Byrne: And it’s best not to just show up, right Morgan? You should be arranging the visit to make maximum use of your time and the chance to actually be in a class, maybe go to lunch with a student or two.
Bernstein: Exactly. I think it’s in the candidate’s best interest to plan out this visit in advance. As Bruce mentioned, we do all have structured campus visitation programs, but within that, you can also reach out to certain clubs, student leaders. You can reach out to faculty members, alumni who might be working in the area and schedule additional touchpoints.
I think that candidates, sometimes, can be intimidated by current students or not feel like they want to trouble them with an ask for a few minutes of their time, but really, business school students love sharing their experiences. They love talking about their favorite classes or experiences so I would strongly encourage candidates to thoughtfully reach out to current students and ask to meet in the courtyard for a coffee. It’s a great way to really just enhance the structured programs that we all have in place.
Byrne: And I’m assuming all three of you have ambassador programs in which the students who are going to meet with prospective applicants are volunteers. They want to do this.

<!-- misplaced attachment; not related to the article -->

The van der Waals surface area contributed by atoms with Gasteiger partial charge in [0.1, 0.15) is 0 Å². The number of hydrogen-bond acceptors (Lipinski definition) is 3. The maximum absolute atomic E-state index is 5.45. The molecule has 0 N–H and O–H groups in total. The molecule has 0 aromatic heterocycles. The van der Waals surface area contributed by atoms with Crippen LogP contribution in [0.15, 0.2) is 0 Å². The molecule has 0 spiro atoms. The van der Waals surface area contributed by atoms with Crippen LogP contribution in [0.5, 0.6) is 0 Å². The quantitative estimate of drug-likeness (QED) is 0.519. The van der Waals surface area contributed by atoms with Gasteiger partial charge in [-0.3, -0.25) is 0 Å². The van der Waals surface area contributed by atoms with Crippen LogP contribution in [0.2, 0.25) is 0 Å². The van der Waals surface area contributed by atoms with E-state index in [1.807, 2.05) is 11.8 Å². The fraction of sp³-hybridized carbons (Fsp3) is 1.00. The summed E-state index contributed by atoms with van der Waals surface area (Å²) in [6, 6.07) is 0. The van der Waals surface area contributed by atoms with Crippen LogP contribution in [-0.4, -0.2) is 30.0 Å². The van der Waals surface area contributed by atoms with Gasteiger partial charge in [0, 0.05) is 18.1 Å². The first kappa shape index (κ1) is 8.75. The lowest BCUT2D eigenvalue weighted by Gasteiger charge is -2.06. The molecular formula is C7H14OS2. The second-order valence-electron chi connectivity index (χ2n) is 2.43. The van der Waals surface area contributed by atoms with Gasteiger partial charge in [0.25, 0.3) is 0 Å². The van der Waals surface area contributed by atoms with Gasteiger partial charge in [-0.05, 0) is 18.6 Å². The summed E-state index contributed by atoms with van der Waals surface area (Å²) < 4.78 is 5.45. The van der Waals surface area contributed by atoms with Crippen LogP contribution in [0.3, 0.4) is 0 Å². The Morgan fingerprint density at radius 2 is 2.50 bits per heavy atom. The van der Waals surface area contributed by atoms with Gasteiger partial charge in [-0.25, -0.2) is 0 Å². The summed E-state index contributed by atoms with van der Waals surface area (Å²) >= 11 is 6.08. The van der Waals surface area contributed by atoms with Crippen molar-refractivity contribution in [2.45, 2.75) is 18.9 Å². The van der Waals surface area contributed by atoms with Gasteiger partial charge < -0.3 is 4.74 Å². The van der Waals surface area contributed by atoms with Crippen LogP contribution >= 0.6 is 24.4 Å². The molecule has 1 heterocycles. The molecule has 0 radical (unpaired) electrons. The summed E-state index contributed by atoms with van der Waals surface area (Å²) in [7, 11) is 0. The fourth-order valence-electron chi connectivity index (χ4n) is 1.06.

Bernstein: Exactly. And I think, particularly, just adding on that, it’s a non-evaluative process. I think all of our ambassadors are there for the candidates, to answer their questions, to make them feel at ease whether you’re just visiting campus for the first time or whether you’re coming in for your interview. They’re not jotting down copious notes and then running back to Soojin, Bruce, and I to give us the inside scoop. They’re just really there to make it a little bit easier.
Byrne: Okay. All of you have what I would call a first cut, and this is what makes the whole application journey something like a marathon. Besides the standardized tests and the research and the campus visits and filling out all the applications and getting your recommenders, then you have to get an invite to an interview. What percentage of your applicants actually are invited to interview? And how can they put their best foot forward?
DelMonico: For us, about a quarter of applicants are invited to interview, and we tend to admit roughly about 60% of the people who come to interview. In terms of the interview itself, I think people understandably get very anxious about the interview because it’s the last thing you typically do before you get your admissions decision. I think there’s a perception that it’s kind of make or break. If you do well, you’re in. If you don’t do well, you’re not in. Which is not at all how it works. And we have mostly second-year students who do our interviews. I think we all do it somewhat differently. But what they will do is they will conduct the interview and write up a summary of the conversation. We add it to the file. Then, we go back and look at the entire file, and we use that as a data point, but we check it against the rest of the file to see if it is it confirming things we were thinking? Is it, maybe, dispeling certain concerns we have? It’s not an up or down by any stretch. It’s much more nuanced than that.